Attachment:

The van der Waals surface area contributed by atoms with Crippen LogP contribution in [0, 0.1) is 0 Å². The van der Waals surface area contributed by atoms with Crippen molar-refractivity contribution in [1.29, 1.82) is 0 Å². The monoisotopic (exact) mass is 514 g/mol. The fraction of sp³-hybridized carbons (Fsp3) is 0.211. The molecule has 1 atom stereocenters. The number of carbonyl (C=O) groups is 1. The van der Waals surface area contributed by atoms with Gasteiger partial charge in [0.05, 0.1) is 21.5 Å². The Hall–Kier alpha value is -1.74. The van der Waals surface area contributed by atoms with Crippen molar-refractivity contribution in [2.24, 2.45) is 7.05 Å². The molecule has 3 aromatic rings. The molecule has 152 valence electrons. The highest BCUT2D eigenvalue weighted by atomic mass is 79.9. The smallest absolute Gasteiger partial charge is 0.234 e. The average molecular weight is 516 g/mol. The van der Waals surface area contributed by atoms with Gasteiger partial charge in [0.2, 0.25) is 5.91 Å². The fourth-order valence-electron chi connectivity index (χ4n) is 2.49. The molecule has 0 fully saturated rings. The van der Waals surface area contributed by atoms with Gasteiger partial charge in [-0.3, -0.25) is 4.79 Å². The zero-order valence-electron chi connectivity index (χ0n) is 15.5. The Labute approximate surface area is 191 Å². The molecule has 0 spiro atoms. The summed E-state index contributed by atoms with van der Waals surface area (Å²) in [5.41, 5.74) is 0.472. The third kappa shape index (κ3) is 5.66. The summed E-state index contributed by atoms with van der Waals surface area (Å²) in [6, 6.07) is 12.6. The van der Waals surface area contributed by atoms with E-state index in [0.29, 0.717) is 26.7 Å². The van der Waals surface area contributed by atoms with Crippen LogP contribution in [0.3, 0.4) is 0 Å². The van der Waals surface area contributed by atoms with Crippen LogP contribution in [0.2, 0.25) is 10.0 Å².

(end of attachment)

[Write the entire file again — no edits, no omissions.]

The van der Waals surface area contributed by atoms with Crippen LogP contribution in [0, 0.1) is 0 Å². The van der Waals surface area contributed by atoms with Crippen molar-refractivity contribution in [1.29, 1.82) is 0 Å². The monoisotopic (exact) mass is 514 g/mol. The fraction of sp³-hybridized carbons (Fsp3) is 0.211. The molecule has 1 atom stereocenters. The number of carbonyl (C=O) groups is 1. The van der Waals surface area contributed by atoms with Gasteiger partial charge in [0.05, 0.1) is 21.5 Å². The Hall–Kier alpha value is -1.74. The van der Waals surface area contributed by atoms with Crippen molar-refractivity contribution in [2.24, 2.45) is 7.05 Å². The molecule has 3 aromatic rings. The molecule has 152 valence electrons. The highest BCUT2D eigenvalue weighted by atomic mass is 79.9. The smallest absolute Gasteiger partial charge is 0.234 e. The average molecular weight is 516 g/mol. The van der Waals surface area contributed by atoms with Gasteiger partial charge in [0.2, 0.25) is 5.91 Å². The fourth-order valence-electron chi connectivity index (χ4n) is 2.49. The molecule has 0 fully saturated rings. The van der Waals surface area contributed by atoms with Gasteiger partial charge in [-0.3, -0.25) is 4.79 Å². The zero-order valence-electron chi connectivity index (χ0n) is 15.5. The Labute approximate surface area is 191 Å². The molecule has 0 spiro atoms. The summed E-state index contributed by atoms with van der Waals surface area (Å²) in [5.41, 5.74) is 0.472. The third kappa shape index (κ3) is 5.66. The summed E-state index contributed by atoms with van der Waals surface area (Å²) in [6, 6.07) is 12.6. The van der Waals surface area contributed by atoms with E-state index in [0.29, 0.717) is 26.7 Å². The van der Waals surface area contributed by atoms with Crippen LogP contribution in [0.3, 0.4) is 0 Å². The van der Waals surface area contributed by atoms with Crippen LogP contribution in [0.2, 0.25) is 10.0 Å².